L'asino d'oro: processo per fatti strani contro Lucius Apuleius cittadino romano [The Golden Ass] (1970) March 12, 2017 08:00
Those who believe comedy transcends time and culture haven't watched, without the benefit of subtitles, L'asino d'oro: processo per fatti strani contro Lucius Apuleius cittadino romano (translated: The Golden Ass: process for strange facts against Lucius Apuleius Roman citizen). The film is loosely based off the novel The Golden Ass written by Lucius Apuleius (also the name of the narrator and main character) published around the 2nd century AD, and regarded as the only complete Ancient Roman novel in Latin to exist.
Unfortunately L'asino d'oro (The Golden Ass) is about a man being turned in a donkey, and not the luscious rear end of cult femme fatale Barbara Bouchet, but the silver lining is she does briefly bare her derriere on a couple occasions. In the book the main character Lucius ventures in search of magic and ends up turning himself into a donkey and progresses on a journey filled with many side stories until he ultimately regains his human form at the power of the goddess Isis. In the film though Lucius appears more interested in making another type of magic with Pudentilla (Barbara Bouchet) who turns out to be a witch.
His rendezvous with Pudentilla sets Lucius on a series of unfortunate events: being imprisoned by Roman guards, his friend cutting his own throat due to a witches hex, and being turned into a donkey on multiple occasions. Many of these circumstances are very loose interpretations of the original source material's inset stories (shorter stories told by characters met along the way). In the film many of these inset stories are instead mixed into the plot of the film and played out by some of the main characters.
In the book one of the inset stories referred to as Thelyphron's Tale, features an young man named Thelyphron who is hired to watch over a corpse during the night to insure body parts were not stolen by shape-shifting witches known to use human flesh for incantations. That night the witches enter as small animals, put Thelyphron to sleep, steal pieces of the corpse's ears and nose and replace them with wax, so their disappearance is not quickly discovered. In the film Lucius is put in charge of overseeing a corpse, and Barbara Bouchet comes in and "distracts" him while the corpse's "manhood" is being taken by another witch in the form of some small creature. When Lucius awakes Bouchet is gone and he notices the missing body part and quickly scrambles to replace it with candle wax. It's these little tweaks in the original material that attempt to provide the film some more modern day comedic aspects.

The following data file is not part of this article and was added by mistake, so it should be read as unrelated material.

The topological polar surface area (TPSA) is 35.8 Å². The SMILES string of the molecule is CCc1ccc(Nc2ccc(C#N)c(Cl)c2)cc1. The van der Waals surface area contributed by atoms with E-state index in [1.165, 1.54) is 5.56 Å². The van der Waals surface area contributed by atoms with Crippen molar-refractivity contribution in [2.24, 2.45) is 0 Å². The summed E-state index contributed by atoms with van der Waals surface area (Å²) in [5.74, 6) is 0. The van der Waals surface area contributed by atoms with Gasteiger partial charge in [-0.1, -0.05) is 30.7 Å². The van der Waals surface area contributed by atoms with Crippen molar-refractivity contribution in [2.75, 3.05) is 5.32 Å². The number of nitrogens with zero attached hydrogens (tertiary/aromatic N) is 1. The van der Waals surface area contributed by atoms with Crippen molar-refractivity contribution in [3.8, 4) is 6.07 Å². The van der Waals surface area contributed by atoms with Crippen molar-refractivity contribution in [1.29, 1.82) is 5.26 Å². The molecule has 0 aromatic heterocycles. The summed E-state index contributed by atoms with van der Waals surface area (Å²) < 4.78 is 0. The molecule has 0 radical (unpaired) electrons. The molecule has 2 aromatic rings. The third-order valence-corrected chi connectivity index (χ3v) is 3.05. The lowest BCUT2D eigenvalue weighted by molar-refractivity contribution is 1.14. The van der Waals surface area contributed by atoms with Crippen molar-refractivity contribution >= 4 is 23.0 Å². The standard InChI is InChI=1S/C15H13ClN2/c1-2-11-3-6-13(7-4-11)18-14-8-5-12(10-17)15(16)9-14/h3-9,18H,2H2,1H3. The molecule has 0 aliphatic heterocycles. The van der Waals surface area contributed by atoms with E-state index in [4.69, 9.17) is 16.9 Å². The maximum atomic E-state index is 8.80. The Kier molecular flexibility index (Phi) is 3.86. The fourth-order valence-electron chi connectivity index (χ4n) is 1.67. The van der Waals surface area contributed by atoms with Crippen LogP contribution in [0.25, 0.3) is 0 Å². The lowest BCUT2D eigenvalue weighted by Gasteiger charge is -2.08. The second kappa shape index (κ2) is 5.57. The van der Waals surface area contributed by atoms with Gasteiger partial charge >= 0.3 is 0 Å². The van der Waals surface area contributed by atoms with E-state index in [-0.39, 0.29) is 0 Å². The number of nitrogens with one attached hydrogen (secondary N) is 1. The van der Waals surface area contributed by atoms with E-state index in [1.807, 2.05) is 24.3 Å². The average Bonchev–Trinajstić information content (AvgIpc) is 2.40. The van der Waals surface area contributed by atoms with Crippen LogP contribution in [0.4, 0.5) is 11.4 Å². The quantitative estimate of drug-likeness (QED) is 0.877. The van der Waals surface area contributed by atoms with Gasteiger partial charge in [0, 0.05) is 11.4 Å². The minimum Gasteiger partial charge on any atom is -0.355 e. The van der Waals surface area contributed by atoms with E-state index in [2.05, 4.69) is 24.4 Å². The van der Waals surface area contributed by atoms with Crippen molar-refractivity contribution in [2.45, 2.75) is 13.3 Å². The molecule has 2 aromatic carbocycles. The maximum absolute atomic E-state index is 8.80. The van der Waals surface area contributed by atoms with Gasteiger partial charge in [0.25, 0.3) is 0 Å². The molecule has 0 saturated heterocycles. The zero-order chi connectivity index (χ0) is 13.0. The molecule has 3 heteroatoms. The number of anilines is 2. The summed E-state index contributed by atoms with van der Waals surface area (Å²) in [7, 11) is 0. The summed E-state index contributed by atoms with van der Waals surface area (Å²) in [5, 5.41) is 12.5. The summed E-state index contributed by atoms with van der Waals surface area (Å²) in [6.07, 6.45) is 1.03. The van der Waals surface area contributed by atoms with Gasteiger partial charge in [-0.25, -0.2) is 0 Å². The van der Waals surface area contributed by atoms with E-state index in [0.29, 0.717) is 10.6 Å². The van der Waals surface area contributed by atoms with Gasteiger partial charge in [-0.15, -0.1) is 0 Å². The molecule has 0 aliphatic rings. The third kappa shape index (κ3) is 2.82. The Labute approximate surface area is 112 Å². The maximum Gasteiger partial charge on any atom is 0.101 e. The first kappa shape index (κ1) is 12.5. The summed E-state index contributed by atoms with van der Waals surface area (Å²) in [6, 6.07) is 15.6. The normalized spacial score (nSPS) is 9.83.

Unfortunately the comedic stunts are few and far between, and most of the film is dialog heavy with very little visual clues as to what they are discussing making the film at times quite boring for a non-Italian speaker. If you're not familiar with the source material, reading an overview of the book will help to make some sense of what will appear at times to be a very choppy story, but won't clear up some of the more minute details. One such detail is the multiple hair color changes of Barbara Bouchet. Throughout the film we see her as a brunette, blonde and then at the very end with black hair. Is she playing multiple characters, or simply testing out which hair color gets Lucius the most aroused? In the book the goddess Isis supposedly saves Lucius from his tortured life as a donkey, and Barbara Bouchet dressed in all white at the very end seems to hint at that.
But if you do a quick search of Pudentilla, the character she's credited as playing, you learn that in real life Pudentilla was the wife of the author Lucius Apuleius (who loosely based the main character on himself), and whom Lucius married at the behest of her son Pontianus. Lucius was later tried in court for the charge that he had gained the affections of Pudentilla by charms and magic spells, a scene which is also in the film. So in affect this film may actually be more of a melding of Apuleius's novel and what history records were some actual events (likely exaggerated) in his own life.
If this film ever receives a proper and quality release I'd give it one more go, but up until now it's only been aired on Italian TV, and as you can see from the few screenshots I was able to lighten up (the rest are photos from our archives) the quality is pretty poor. Ironically I enjoyed researching the history of the film's source material, to try and decipher what I had watched, more than I actually enjoyed the film itself. I have to be honest Greek and Roman mythology, and the fiction literature from that period have never been of much interest to me and I've rarely seen a film adaptation that's managed to change my opinion of that. But in this case the brief overview of the book I read was more interesting than the film itself except for the inclusion of Barbara Bouchet, who has no trouble pulling off a 2nd century witch, goddess or Pantene Pro-V model.